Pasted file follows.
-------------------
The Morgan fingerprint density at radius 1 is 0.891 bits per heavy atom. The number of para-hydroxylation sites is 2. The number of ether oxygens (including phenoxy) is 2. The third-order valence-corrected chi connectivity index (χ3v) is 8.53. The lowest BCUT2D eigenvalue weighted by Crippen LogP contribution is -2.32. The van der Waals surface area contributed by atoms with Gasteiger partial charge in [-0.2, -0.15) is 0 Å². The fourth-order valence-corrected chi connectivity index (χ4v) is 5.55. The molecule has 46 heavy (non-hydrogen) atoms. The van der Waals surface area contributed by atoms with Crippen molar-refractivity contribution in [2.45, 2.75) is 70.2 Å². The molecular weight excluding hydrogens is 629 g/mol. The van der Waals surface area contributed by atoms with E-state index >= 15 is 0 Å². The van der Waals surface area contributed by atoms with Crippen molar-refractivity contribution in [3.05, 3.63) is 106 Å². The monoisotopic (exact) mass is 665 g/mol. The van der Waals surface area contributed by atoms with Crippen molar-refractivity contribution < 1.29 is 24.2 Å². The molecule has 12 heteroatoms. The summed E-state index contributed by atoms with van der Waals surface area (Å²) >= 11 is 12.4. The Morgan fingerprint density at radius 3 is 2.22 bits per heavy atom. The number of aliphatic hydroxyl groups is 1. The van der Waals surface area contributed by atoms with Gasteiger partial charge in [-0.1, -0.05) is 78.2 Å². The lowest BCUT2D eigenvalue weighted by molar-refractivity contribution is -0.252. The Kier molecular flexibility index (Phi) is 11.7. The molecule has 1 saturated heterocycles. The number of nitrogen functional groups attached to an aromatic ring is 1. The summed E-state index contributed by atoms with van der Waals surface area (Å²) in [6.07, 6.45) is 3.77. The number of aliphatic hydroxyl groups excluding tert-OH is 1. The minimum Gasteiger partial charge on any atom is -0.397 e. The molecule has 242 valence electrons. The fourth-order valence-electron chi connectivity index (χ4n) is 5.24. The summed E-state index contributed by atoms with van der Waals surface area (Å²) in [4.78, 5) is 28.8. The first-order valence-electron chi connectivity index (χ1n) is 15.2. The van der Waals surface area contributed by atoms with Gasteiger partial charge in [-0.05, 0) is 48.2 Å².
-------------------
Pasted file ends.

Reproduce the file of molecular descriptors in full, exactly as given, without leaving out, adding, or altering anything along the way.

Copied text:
The Morgan fingerprint density at radius 1 is 0.891 bits per heavy atom. The number of para-hydroxylation sites is 2. The number of ether oxygens (including phenoxy) is 2. The third-order valence-corrected chi connectivity index (χ3v) is 8.53. The lowest BCUT2D eigenvalue weighted by Crippen LogP contribution is -2.32. The van der Waals surface area contributed by atoms with Gasteiger partial charge in [-0.2, -0.15) is 0 Å². The fourth-order valence-corrected chi connectivity index (χ4v) is 5.55. The molecule has 46 heavy (non-hydrogen) atoms. The van der Waals surface area contributed by atoms with Crippen molar-refractivity contribution in [2.45, 2.75) is 70.2 Å². The molecular weight excluding hydrogens is 629 g/mol. The van der Waals surface area contributed by atoms with E-state index >= 15 is 0 Å². The van der Waals surface area contributed by atoms with Crippen molar-refractivity contribution in [3.05, 3.63) is 106 Å². The monoisotopic (exact) mass is 665 g/mol. The van der Waals surface area contributed by atoms with Crippen molar-refractivity contribution < 1.29 is 24.2 Å². The molecule has 12 heteroatoms. The summed E-state index contributed by atoms with van der Waals surface area (Å²) >= 11 is 12.4. The Morgan fingerprint density at radius 3 is 2.22 bits per heavy atom. The number of aliphatic hydroxyl groups is 1. The van der Waals surface area contributed by atoms with Gasteiger partial charge in [-0.1, -0.05) is 78.2 Å². The lowest BCUT2D eigenvalue weighted by molar-refractivity contribution is -0.252. The Kier molecular flexibility index (Phi) is 11.7. The molecule has 1 saturated heterocycles. The number of nitrogen functional groups attached to an aromatic ring is 1. The summed E-state index contributed by atoms with van der Waals surface area (Å²) in [6.07, 6.45) is 3.77. The number of aliphatic hydroxyl groups excluding tert-OH is 1. The minimum Gasteiger partial charge on any atom is -0.397 e. The molecule has 242 valence electrons. The fourth-order valence-electron chi connectivity index (χ4n) is 5.24. The summed E-state index contributed by atoms with van der Waals surface area (Å²) in [4.78, 5) is 28.8. The first-order valence-electron chi connectivity index (χ1n) is 15.2. The van der Waals surface area contributed by atoms with Gasteiger partial charge in [-0.05, 0) is 48.2 Å².